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U.S. Supreme Court Mulls Kansas Inmate's Appeal Regarding Insanity Defense

Claire Anderson
The U.S. Supreme Court has asked for additional documents in the case of a Kansas man who killed four members of his family.

An appeal filed by a Kansas man on death row has caught the attention of the U.S. Supreme Court and could change how Kansas and other states prosecute people who commit crimes while mentally ill.

Nobody disputes that James Kahler murdered four family members in 2009. But Kahler’s attorneys argued at trial and in subsequent appeals that he had spiraled into a mental health crisis in the months preceding the murders and was psychotic during the attack. The murders took place in Burlingame, about 30 miles south of Topeka.

The Kansas Supreme Court upheld Kahler's conviction. In September, his attorneys petitioned the U.S. Supreme Court to take up the case, arguing that Kansas has effectively abolished the right to use insanity as a defense in criminal cases. That, they say, is unconstitutional because it violated Kahler's right to due process and resulted in excessive punishment.

Three other states — Utah, Montana and Idaho — have also banished the insanity defense.

From a statistical perspective, the petition faces long odds: Only about 80 out of 7,000 or more such petitions filed annually with the Supreme Court are granted.

But last week the court requested more documents from the trial and subsequent appeals, which experts say may be a sign the court is ready to take on the case.

All states require that defendants know what they were doing when they committed an offense. But most states also require defendants to understand that what they did was wrong, said Elizabeth Cateforis, a University of Kansas law professor who specializes in capital punishment and criminal procedure.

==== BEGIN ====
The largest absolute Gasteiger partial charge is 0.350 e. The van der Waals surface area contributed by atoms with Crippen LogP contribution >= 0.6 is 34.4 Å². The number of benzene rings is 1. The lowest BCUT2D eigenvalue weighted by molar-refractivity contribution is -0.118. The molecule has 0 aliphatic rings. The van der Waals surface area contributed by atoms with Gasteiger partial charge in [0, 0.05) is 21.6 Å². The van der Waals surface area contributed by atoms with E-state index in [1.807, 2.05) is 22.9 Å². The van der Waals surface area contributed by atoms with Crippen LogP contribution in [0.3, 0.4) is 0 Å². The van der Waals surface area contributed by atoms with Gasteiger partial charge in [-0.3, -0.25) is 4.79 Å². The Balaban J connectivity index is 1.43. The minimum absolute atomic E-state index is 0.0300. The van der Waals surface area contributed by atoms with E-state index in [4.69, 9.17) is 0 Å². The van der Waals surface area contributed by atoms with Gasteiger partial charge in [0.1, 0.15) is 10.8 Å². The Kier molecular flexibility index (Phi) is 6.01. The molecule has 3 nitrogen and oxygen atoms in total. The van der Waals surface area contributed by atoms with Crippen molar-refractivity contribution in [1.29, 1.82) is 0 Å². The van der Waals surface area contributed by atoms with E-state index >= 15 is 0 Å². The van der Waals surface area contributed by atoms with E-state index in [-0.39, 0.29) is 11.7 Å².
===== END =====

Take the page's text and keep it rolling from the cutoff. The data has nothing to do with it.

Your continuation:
If a defendant doesn't meet both conditions, he or she can invoke the insanity defense, which, if accepted, typically leads to mental health treatment instead of a prison sentence.

In Kahler's case, a Life Alert recording device worn by one of the victims captured sound during the attack. At one point Kahler can be heard proclaiming, “Oh s**t! I am going to kill her… G*****n it!,” according to court records.

In a brief opposing Kahler’s Supreme Court petition, Kansas Attorney General Derek Schmidt wrote that the state hasn’t abolished but rather “redefined” the insanity defense.

He also argued that the audio recording proves Kahler “knew at the time that what he was doing was both momentous and wrong.”

Such a claim “rests on a thin reed,” Kahler’s attorneys replied in their brief. “A psychotic person’s use of profanity hardly suggests he knows right from wrong and has chosen freely to do wrong.” 

“For centuries, the insanity defense has protected those who cannot choose between doing good and doing evil,” they wrote. “Either because they cannot tell the difference or because they cannot control their conduct.”

It’s unclear when the Supreme Court will decide whether to take the case. But if it does, Cateforis thinks the justices might be more interested in the narrower angle of capital punishment than the broader question of the insanity defense.

The court  in recent years has ruled that certain categories of defendants — such as juveniles or people with intellectual disabilities — cannot be sentenced to death.

It’s possible, Cateforis said, that the Supreme Court intends to extend the same protection to people “suffering from such an extreme mental illness that (they) can’t form evil intent.” 

Or, she said, the court could choose to say that all defendants have a fundamental right to an insanity defense.

Another possibility, she said, is that the the court would rule against Kahler. Should that happen, Cateforis expects other states to mirror Kansas and adopt more restrictive interpretations of the insanity defense.

Chris Haxel is a reporter for KCUR 89.3. Email him at chaxel@kcur.org, and follow him on Twitter @ChrisHaxel.

As a reporter covering military and veterans’ affairs, I tell the stories of current and former service members and their families. I hold the government, elected officials and others responsible when they break their promises. And I explore how Americans can best uphold our commitments to those who serve.
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